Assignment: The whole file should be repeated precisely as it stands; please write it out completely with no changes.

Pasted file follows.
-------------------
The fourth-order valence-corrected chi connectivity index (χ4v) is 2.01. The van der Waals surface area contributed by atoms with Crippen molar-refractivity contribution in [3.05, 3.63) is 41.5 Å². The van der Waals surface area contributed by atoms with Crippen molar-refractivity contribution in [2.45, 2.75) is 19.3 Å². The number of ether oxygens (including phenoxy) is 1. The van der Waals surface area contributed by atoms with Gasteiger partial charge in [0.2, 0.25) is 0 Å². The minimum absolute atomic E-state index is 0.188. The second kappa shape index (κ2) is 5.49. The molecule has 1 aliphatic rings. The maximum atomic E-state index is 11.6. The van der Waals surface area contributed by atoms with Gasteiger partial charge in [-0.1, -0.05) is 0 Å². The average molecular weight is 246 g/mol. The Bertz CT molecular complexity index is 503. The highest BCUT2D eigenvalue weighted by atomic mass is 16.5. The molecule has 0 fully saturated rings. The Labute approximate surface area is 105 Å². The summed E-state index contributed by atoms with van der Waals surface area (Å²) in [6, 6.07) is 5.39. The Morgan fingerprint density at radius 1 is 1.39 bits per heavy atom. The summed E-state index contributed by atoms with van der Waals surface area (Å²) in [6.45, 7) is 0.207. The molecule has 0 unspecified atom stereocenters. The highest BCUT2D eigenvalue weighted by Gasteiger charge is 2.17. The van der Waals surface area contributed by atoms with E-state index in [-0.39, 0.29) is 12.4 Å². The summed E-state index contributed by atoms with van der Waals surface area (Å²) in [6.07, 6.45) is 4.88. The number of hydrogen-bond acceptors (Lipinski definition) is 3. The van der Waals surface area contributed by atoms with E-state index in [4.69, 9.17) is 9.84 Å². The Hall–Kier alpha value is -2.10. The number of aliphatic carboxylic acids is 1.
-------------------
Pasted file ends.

The fourth-order valence-corrected chi connectivity index (χ4v) is 2.01. The van der Waals surface area contributed by atoms with Crippen molar-refractivity contribution in [3.05, 3.63) is 41.5 Å². The van der Waals surface area contributed by atoms with Crippen molar-refractivity contribution in [2.45, 2.75) is 19.3 Å². The number of ether oxygens (including phenoxy) is 1. The van der Waals surface area contributed by atoms with Gasteiger partial charge in [0.2, 0.25) is 0 Å². The minimum absolute atomic E-state index is 0.188. The second kappa shape index (κ2) is 5.49. The molecule has 1 aliphatic rings. The maximum atomic E-state index is 11.6. The van der Waals surface area contributed by atoms with Gasteiger partial charge in [-0.1, -0.05) is 0 Å². The average molecular weight is 246 g/mol. The Bertz CT molecular complexity index is 503. The highest BCUT2D eigenvalue weighted by atomic mass is 16.5. The molecule has 0 fully saturated rings. The Labute approximate surface area is 105 Å². The summed E-state index contributed by atoms with van der Waals surface area (Å²) in [6, 6.07) is 5.39. The Morgan fingerprint density at radius 1 is 1.39 bits per heavy atom. The summed E-state index contributed by atoms with van der Waals surface area (Å²) in [6.45, 7) is 0.207. The molecule has 0 unspecified atom stereocenters. The highest BCUT2D eigenvalue weighted by Gasteiger charge is 2.17. The van der Waals surface area contributed by atoms with E-state index in [-0.39, 0.29) is 12.4 Å². The summed E-state index contributed by atoms with van der Waals surface area (Å²) in [6.07, 6.45) is 4.88. The number of hydrogen-bond acceptors (Lipinski definition) is 3. The van der Waals surface area contributed by atoms with E-state index in [4.69, 9.17) is 9.84 Å². The Hall–Kier alpha value is -2.10. The number of aliphatic carboxylic acids is 1.